Los Angeles Mayor Eric Garcetti, who campaigned four years ago as someone who would stand up for Department of Water and Power ratepayers, is pushing a proposal to give six raises within five years to more than 9,000 workers at the utility.
The salary agreement, backed Tuesday by Garcetti’s appointees on the DWP board, would provide raises of least 13.2% and as much as 22.3% by October 2021, depending on inflation. Beyond that, the pact would deliver a 4% boost over two years to the base pay of hundreds of DWP electrical distribution mechanics, also known as linemen.
California energy regulators say the state could benefit from sharing more electricity with its neighbors during heat waves such as this week’s, but a proposal to do so has stalled after the election of President Trump. . . . “We will reduce costs for everybody. We will reduce pollution. We will improve system reliability, and these are all reasons to do this,” says Cavanagh. Last August, Gov. Jerry Brown wrote to leadership in the Legislature that he would look to pass a proposal earlier this year. “I have directed my staff, the Energy Commission, the Public Utilities Commission and the California Air Resources Board to continue working with the Legislature,” Brown wrote. “The goal is to develop a strong proposal that the Legislature can consider in January.” That still hasn’t happened, although the governor has maintained he still supports regionalization.
In November last year, the European Commission’s Clean Energy Package proposed a 30 percent energy efficiency target for 2030. . . This was, as it turns out, wishful thinking, at least in this Council. Several Member States are pushing for even weaker targets. A vote on this is expected for next Monday. In particular, proposals are being prepared to water down the provisions in Article 7 of the Energy Efficiency Directive (EED), which delivers about half of the entire savings of the Directive and is a key driver for energy efficiency in Europe.
. . . If accepted, these proposals will reduce the current ambition levels by more than 80 percent and perhaps as much as 100 percent depending on the amount of excess savings and how Member States apply these proposed terms.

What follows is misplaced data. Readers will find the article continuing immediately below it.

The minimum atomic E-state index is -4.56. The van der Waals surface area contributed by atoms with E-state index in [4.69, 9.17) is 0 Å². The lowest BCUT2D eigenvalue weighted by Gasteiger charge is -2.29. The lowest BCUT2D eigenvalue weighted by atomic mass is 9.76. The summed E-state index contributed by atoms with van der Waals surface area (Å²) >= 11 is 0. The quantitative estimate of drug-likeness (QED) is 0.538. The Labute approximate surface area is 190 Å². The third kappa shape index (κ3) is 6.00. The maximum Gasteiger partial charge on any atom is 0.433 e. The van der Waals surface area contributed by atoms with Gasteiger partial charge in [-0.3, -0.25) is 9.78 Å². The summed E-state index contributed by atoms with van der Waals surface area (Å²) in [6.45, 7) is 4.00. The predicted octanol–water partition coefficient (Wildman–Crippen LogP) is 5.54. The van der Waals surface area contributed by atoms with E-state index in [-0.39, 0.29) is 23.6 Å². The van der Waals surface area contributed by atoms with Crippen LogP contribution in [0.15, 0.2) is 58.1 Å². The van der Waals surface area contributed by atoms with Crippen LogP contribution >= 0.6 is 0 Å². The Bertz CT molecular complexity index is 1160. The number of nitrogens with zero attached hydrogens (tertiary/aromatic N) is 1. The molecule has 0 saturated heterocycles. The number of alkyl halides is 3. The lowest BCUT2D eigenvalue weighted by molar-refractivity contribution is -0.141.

The average nationwide gasoline price on Friday was the lowest for this point of the year since 2005, according to GasBuddy, a website and smartphone app designed to help drivers find the best deals at the pump. . . The average driver in South Carolina could fill up for $2.02 a gallon on Friday, compared with $3.06 in California and Hawaii, according to AAA. The Western states are seeing the biggest increases from last year, because of rising demand by drivers and unplanned maintenance of local refineries. Drivers in New Jersey are paying 23 cents a gallon more than a year ago because of an increase in gasoline taxes.
How much does it really cost Californians to use renewable energy, and who’s going to pay for it? That’s the question raised by Southern California Edison’s proposed rate hike of nearly 13 percent.
The list of people who are upset about the increase includes the members of the International Union of Operating Engineers, Local 12. “SCE’s habit of raising rates on its ratepayers indiscriminately has to stop,” wrote union official Ronald J. Sikorski in a letter to the California Public Utilities Commission. “Working families can’t afford it and neither can seniors on fixed incomes.”
But Edison says the money is needed to upgrade its infrastructure to handle the many demands of California policies, like mandates for 50 percent renewable power by 2030, and a goal of 1.5 million plug-in electric vehicles on the road by 2025 (up from about 285,000 now).